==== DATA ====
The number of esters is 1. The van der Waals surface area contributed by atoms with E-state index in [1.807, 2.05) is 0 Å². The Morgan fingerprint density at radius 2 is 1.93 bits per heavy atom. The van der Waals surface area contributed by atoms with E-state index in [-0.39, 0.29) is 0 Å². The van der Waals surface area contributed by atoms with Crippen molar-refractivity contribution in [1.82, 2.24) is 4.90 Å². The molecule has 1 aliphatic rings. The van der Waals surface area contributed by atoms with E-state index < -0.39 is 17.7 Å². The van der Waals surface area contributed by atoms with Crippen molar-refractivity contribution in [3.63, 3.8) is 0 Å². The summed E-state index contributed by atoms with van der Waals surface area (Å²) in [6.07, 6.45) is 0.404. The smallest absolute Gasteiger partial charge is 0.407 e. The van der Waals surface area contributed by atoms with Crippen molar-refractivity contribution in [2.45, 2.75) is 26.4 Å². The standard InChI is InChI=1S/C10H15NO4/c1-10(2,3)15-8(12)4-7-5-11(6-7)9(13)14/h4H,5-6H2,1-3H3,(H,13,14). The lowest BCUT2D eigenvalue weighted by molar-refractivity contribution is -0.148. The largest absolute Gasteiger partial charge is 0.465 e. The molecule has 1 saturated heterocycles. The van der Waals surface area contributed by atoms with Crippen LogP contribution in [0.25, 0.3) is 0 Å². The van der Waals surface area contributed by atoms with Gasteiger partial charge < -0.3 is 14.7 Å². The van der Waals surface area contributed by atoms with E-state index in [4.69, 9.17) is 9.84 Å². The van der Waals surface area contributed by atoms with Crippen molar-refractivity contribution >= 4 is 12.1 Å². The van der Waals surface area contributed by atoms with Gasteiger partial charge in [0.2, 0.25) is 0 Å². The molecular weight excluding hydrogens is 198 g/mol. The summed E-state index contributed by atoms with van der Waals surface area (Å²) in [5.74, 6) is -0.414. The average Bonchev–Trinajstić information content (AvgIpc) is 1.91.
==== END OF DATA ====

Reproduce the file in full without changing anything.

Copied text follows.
The number of esters is 1. The van der Waals surface area contributed by atoms with E-state index in [1.807, 2.05) is 0 Å². The Morgan fingerprint density at radius 2 is 1.93 bits per heavy atom. The van der Waals surface area contributed by atoms with E-state index in [-0.39, 0.29) is 0 Å². The van der Waals surface area contributed by atoms with Crippen molar-refractivity contribution in [1.82, 2.24) is 4.90 Å². The molecule has 1 aliphatic rings. The van der Waals surface area contributed by atoms with E-state index < -0.39 is 17.7 Å². The van der Waals surface area contributed by atoms with Crippen molar-refractivity contribution in [3.63, 3.8) is 0 Å². The summed E-state index contributed by atoms with van der Waals surface area (Å²) in [6.07, 6.45) is 0.404. The smallest absolute Gasteiger partial charge is 0.407 e. The van der Waals surface area contributed by atoms with Crippen molar-refractivity contribution in [2.45, 2.75) is 26.4 Å². The standard InChI is InChI=1S/C10H15NO4/c1-10(2,3)15-8(12)4-7-5-11(6-7)9(13)14/h4H,5-6H2,1-3H3,(H,13,14). The lowest BCUT2D eigenvalue weighted by molar-refractivity contribution is -0.148. The largest absolute Gasteiger partial charge is 0.465 e. The molecule has 1 saturated heterocycles. The van der Waals surface area contributed by atoms with Crippen LogP contribution in [0.25, 0.3) is 0 Å². The van der Waals surface area contributed by atoms with Gasteiger partial charge < -0.3 is 14.7 Å². The van der Waals surface area contributed by atoms with E-state index in [4.69, 9.17) is 9.84 Å². The van der Waals surface area contributed by atoms with Crippen molar-refractivity contribution >= 4 is 12.1 Å². The van der Waals surface area contributed by atoms with Gasteiger partial charge in [0.2, 0.25) is 0 Å². The molecular weight excluding hydrogens is 198 g/mol. The summed E-state index contributed by atoms with van der Waals surface area (Å²) in [5.74, 6) is -0.414. The average Bonchev–Trinajstić information content (AvgIpc) is 1.91.